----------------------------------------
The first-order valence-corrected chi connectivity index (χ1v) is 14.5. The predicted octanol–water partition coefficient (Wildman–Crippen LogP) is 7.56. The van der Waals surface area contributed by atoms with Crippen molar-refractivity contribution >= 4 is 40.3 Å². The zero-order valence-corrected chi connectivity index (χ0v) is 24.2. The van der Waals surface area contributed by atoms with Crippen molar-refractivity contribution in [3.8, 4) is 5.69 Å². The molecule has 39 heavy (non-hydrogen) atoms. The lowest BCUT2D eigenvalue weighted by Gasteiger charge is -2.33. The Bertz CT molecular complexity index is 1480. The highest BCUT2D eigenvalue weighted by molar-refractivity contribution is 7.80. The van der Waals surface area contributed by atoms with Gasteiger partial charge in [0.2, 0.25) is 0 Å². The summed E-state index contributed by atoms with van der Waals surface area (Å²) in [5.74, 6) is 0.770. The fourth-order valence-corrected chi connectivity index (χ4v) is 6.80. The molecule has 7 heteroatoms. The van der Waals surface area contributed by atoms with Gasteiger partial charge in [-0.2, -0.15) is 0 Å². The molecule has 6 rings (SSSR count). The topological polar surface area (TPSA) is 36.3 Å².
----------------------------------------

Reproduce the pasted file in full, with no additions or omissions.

The first-order valence-corrected chi connectivity index (χ1v) is 14.5. The predicted octanol–water partition coefficient (Wildman–Crippen LogP) is 7.56. The van der Waals surface area contributed by atoms with Crippen molar-refractivity contribution >= 4 is 40.3 Å². The zero-order valence-corrected chi connectivity index (χ0v) is 24.2. The van der Waals surface area contributed by atoms with Crippen molar-refractivity contribution in [3.8, 4) is 5.69 Å². The molecule has 39 heavy (non-hydrogen) atoms. The lowest BCUT2D eigenvalue weighted by Gasteiger charge is -2.33. The Bertz CT molecular complexity index is 1480. The highest BCUT2D eigenvalue weighted by molar-refractivity contribution is 7.80. The van der Waals surface area contributed by atoms with Gasteiger partial charge in [0.2, 0.25) is 0 Å². The summed E-state index contributed by atoms with van der Waals surface area (Å²) in [5.74, 6) is 0.770. The fourth-order valence-corrected chi connectivity index (χ4v) is 6.80. The molecule has 7 heteroatoms. The van der Waals surface area contributed by atoms with Gasteiger partial charge in [-0.2, -0.15) is 0 Å². The molecule has 6 rings (SSSR count). The topological polar surface area (TPSA) is 36.3 Å².